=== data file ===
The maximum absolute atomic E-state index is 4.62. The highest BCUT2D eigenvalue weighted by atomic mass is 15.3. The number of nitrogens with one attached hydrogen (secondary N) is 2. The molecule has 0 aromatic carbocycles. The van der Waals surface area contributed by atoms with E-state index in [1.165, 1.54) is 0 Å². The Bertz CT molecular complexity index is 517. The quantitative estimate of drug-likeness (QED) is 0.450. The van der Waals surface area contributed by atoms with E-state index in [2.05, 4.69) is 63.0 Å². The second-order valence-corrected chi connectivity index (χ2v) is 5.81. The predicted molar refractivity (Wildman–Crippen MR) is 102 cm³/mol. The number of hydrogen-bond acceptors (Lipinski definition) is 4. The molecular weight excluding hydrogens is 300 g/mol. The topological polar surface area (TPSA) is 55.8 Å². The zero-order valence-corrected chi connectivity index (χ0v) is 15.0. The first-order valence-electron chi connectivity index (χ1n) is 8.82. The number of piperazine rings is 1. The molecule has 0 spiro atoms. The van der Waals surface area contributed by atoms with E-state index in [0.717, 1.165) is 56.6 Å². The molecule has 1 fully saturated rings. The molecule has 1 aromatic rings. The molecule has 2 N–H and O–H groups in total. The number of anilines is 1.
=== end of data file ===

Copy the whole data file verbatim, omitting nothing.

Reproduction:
The maximum absolute atomic E-state index is 4.62. The highest BCUT2D eigenvalue weighted by atomic mass is 15.3. The number of nitrogens with one attached hydrogen (secondary N) is 2. The molecule has 0 aromatic carbocycles. The van der Waals surface area contributed by atoms with E-state index in [1.165, 1.54) is 0 Å². The Bertz CT molecular complexity index is 517. The quantitative estimate of drug-likeness (QED) is 0.450. The van der Waals surface area contributed by atoms with E-state index in [2.05, 4.69) is 63.0 Å². The second-order valence-corrected chi connectivity index (χ2v) is 5.81. The predicted molar refractivity (Wildman–Crippen MR) is 102 cm³/mol. The number of hydrogen-bond acceptors (Lipinski definition) is 4. The molecular weight excluding hydrogens is 300 g/mol. The topological polar surface area (TPSA) is 55.8 Å². The zero-order valence-corrected chi connectivity index (χ0v) is 15.0. The first-order valence-electron chi connectivity index (χ1n) is 8.82. The number of piperazine rings is 1. The molecule has 0 spiro atoms. The van der Waals surface area contributed by atoms with E-state index in [0.717, 1.165) is 56.6 Å². The molecule has 1 fully saturated rings. The molecule has 1 aromatic rings. The molecule has 2 N–H and O–H groups in total. The number of anilines is 1.